“I have no hesitation, whatever, in affirming that the present Indian Cabinet are implacably determined to do all in their power to prevent the establishment of the Dominion of Pakistan on a firm basis.”
The departure of the Committee gave India a free hand to fulfil its designs. The Indian government gave Pakistan only a small part of her share in the military assets, even that was not in working condition and was badly mutilated. The aircraft and ships sent to Pakistan were not in working condition. At the time of partition, there were sixteen ordinance factories in the Sub-continent all went to Indian share. Thus, Pakistan started its new life with a small military force having meagre resources.
Q4. Write a short note on the Kashmir issue?
Pakistan had to face a sea of troubles and toils right after its birth. There was a long of trials, however the most important of these was the dispute of Jammu and Kashmir.
Location of the State of Jammu and Kashmir
The State of Jammu and Kashmir is situated in the North of Pakistan. It was the largest princely state in the Sub-continent. This state is contoured to Pakistan, China, Tibet and Afghanistan.
The population of the State
The total population of the State of Jammu and Kashmir was 4 million according to the census of 1941.
Area of the State
The area of the state was 84471 sq. km
A Muslim State
The state of Jammu and Kashmir is predominantly a Muslim state with Muslims being the majority in the area.
Kashmir and Dogra Rajas
The British Government sold the whole area of the state to Dogra Raja, Gulab Singh for Rs. 75 lacs only in the year 1846. The Raja and his successors played havoc with the Muslims of the state. The Muslims were crushed socially, economically and culturally.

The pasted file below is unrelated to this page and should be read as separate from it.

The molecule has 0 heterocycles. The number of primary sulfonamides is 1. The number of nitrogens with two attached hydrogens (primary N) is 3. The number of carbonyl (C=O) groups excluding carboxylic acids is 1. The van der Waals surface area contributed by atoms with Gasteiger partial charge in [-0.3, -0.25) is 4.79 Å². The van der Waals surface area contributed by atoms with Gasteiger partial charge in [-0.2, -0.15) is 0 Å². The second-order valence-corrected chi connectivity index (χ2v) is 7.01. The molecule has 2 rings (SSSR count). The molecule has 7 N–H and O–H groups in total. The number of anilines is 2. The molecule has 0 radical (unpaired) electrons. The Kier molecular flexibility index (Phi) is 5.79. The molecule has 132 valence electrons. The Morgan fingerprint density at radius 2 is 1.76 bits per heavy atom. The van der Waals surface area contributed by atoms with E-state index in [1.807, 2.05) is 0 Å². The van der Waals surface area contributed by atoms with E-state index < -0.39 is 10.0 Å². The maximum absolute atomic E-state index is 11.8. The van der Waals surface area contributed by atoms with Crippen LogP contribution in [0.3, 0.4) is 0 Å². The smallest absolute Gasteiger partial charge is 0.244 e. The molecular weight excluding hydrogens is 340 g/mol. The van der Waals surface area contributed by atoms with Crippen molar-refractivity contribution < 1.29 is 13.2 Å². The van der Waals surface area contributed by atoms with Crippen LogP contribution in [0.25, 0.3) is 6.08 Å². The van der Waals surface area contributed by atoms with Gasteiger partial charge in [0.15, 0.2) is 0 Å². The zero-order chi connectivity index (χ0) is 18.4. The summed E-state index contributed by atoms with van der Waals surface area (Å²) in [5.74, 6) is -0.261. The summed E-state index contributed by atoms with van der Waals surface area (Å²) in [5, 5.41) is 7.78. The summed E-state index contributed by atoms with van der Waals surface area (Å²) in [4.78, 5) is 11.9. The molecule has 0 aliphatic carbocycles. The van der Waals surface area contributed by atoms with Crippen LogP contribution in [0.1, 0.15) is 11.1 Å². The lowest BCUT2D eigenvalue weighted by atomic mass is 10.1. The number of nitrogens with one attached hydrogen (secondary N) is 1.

Freedom Movement in Jammu and Kashmir
The struggle for Independence from the Dogra atrocities started much before the Pakistan movement. The Raja restated the freedom fighters with an iron hand but spirit for freedom can never by crushed through atrocity. The Kashmir even today are struggling to win the destination of freedom. They aspire for annexation with Pakistan “Kashmir banay ga Pakistan” is the main slogan of Kashmiri people.
Kashmiri ties with Pakistan
The State of Jammu and Kashmir is very close to Pakistan both on religious as well as geographical grounds. Most of the revivers that irrigate the soil of Pakistan flow from Kashmir. The Kashmir is emotionally attached to Pakistan. Therefore, they pressed the Raja to join Pakistan.
Fake Annexation of Kashmir with India
Raja did everything to crush the freedom movement of the Kashmiri people. He forced slaughtered 2 lac Kashmiris but the movement got momentum with time. Being unable to handle the situation in Kashmir, the Raja requested India to come to his rescue. Indian government offered help on the condition to get Raja’s signature on the document of annexation. Raja utterly refused and the Indian government prepared a fake document of annexation in which the state of Jammu and Kashmir had annexed with India.
The Kashmiri people did not lose heart even after such a grim situation. They kept on fighting with the Indian army for their cause until they got liberated a large area of Kashmir. This area is under the control of Pakistan and is called Azad Kashmir.
The Interference of the Security Council
Soon India got frightened of the Kashmiri’s freedom frenzy. When the situation became tense on the line of control, the Indian government bought help of the Security Council of the United Nations. The Security Council intervened and passed two resolutions.
Two Resolutions of the Security Council
The Security Council passed the following resolution.
- Both the parties (Pakistan and India) were advised to accept a cease-fire.
- The dispute of Kashmir must be resolved according to the aspirations of the people. For this purpose, a plebiscite was not be held.
The Kashmiri freedom fighters co-operated with the Security Council to bring about peace.
Two Wars between Pakistan and India over the Kashmir Issue
The armed struggle stopped in Kashmir on Security Council’s promise of holding a plebiscite. But unfortunately, the Security Council could do nothing in face of the interests of the major powers. The plebiscite could not be held and the Kashmir is deprived of their basic rights. Pakistan was denied justice. This tyranny led to two wars between India and Pakistan. The wars resulted in nothing but blind bloodshed. Security Council passed more resolutions but nothing was done practically.